Bread Riot Farm Tour: Outing explores local bounty
By Megan Bame
For The Salisbury Post
April 25, nearly 50 supporters of Bread Riot toured three local farms and enjoyed a meal of locally produced foods.
According to its Web site, Bread Riot is “a gathering of like-minded people in Salisbury and Rowan County … that come together to bring local food to local people.” The group “cultivates a thriving local economy by facilitating a supply of locally produced food, utilizing sustainable farming practices and focusing on whole-life issues, education, and environmental concern.”
The farm tour was organized by Bread Riot to raise awareness of small, diverse farms just outside of Salisbury. It offered reassurance that food doesn’t have to travel 1,500 miles from farm to table. These farms, and many other local producers within Rowan County, can supply a bountiful table of fresh, healthy, tasty foods. The tour kicked off at Correll Farms in Woodleaf. A former dairy operation, the Correll family has transitioned to commercial vegetable production.
David Correll said, “The tour was a great opportunity to spend time with our customers outside the farmers market, and discuss our farming practices and the importance of supporting locally produced food.”
The Corrells encouraged each family on the tour to try their own hand at gardening by giving them a tomato plant, ready to transplant.
At Bame Farms, outside of Salisbury, the kids enjoyed turning the hand cranks on an antique corn sheller and grinding the corn into corn meal. The tour around the farm included a look at the free range chickens, grass-fed beef cows, and a passive solar greenhouse.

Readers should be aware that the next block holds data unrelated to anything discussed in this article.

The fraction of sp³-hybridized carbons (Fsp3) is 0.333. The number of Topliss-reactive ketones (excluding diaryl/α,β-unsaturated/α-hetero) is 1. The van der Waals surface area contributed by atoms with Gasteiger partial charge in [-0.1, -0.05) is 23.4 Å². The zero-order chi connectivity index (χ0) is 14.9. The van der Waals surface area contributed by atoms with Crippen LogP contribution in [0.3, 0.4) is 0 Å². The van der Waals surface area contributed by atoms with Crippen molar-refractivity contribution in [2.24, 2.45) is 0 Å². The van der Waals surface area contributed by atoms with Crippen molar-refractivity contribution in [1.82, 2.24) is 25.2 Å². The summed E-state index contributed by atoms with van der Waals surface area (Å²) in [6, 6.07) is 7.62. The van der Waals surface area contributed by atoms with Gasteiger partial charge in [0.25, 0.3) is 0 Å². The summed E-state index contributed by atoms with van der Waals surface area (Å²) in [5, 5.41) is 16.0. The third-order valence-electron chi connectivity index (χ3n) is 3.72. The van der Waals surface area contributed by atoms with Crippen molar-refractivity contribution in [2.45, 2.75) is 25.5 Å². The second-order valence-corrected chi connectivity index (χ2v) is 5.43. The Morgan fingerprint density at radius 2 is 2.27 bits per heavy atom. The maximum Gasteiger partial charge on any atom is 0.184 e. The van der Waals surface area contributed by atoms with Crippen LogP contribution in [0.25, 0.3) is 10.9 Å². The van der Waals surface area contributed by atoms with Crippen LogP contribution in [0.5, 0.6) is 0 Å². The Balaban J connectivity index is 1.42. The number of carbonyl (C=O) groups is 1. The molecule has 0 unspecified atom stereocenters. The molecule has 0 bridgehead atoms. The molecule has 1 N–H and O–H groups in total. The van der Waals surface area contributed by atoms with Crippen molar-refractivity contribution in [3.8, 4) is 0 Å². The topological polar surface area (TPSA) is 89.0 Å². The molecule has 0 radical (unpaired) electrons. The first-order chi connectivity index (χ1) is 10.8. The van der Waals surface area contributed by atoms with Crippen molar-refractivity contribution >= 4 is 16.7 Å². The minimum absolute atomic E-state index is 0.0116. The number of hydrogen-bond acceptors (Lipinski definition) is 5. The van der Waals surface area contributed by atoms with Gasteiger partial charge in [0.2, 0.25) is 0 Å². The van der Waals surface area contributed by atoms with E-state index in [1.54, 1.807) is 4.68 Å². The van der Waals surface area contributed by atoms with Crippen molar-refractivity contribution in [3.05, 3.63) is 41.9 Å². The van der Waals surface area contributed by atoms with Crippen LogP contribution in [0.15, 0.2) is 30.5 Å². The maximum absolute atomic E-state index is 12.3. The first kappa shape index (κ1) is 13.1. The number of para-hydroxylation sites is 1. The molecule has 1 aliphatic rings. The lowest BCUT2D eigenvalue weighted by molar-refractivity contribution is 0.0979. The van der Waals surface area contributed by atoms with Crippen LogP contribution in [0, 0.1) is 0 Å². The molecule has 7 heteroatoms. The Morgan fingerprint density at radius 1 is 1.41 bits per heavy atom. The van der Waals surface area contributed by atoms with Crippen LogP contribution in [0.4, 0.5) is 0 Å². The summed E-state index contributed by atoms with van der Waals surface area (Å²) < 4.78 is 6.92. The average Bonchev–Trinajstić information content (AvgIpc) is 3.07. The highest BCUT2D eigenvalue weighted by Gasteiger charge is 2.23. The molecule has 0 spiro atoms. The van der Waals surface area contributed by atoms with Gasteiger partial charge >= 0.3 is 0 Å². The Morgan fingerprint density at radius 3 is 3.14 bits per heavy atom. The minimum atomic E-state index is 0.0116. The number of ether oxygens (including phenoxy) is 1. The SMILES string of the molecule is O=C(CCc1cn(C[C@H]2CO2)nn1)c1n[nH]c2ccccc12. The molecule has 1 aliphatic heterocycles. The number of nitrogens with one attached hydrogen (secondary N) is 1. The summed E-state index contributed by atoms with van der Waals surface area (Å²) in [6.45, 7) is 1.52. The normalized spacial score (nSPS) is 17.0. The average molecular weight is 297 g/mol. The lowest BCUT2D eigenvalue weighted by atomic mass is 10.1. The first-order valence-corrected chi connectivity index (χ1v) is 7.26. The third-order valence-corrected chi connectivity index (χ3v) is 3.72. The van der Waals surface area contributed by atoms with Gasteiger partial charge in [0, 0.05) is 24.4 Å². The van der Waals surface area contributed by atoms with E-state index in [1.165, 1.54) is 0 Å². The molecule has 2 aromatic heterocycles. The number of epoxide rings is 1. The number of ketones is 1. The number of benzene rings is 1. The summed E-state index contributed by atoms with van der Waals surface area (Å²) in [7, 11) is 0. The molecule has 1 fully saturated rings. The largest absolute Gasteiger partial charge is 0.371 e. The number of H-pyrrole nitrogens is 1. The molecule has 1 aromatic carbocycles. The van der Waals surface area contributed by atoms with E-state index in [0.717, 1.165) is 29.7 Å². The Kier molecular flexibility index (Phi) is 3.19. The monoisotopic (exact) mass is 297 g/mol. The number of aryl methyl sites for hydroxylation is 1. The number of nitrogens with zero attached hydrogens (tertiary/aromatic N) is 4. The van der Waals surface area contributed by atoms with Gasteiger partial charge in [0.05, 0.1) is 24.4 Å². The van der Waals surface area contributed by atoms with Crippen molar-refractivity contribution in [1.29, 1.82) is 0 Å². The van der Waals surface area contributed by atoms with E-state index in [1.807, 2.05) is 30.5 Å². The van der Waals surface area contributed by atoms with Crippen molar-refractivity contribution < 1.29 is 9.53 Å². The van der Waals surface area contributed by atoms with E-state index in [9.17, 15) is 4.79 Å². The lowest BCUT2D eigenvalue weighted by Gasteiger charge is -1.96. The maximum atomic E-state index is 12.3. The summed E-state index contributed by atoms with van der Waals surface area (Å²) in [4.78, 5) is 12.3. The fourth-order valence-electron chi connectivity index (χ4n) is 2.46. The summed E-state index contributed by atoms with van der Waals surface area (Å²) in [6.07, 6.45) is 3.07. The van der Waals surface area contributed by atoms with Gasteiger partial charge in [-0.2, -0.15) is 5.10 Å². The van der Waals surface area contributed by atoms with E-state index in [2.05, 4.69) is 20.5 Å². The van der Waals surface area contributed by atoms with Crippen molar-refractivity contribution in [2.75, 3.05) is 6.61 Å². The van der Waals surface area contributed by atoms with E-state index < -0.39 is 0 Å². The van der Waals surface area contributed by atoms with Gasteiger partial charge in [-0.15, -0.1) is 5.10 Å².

Andy and Megan Bame direct market their farm products including pork, beef, eggs, produce and flowers to local consumers.
“We love to share our farm experience with others, whether it’s introducing someone to blue eggs or sharing time-tested gardening tips,” Andy Bame says.
The local farm tourists loaded up for a hayride around Wild Turkey Farm.
The agricultural feature at the China Grove farm is not the turkeys — though there are a few gobblers — but the pastured pigs that display an alternative production model to confinement swine operations.
Lee Menius, tour guide and farmer, said, “We always enjoy the opportunity to help educate people about where their food comes from.
“Getting to see both adults and children in awe of the things we experience every day is a humbling experience.”
Awe is an apt description of the response from the tour participants. Awe not only at the nature of farming, but at the culinary delight from the local menu.
From bratwurst and burgers to deviled eggs and mixed greens, the meal of local flavors provided a perfect capstone to the first Bread Riot Farm Tour.
For more information about the Bread Riot, visit www.breadriot.org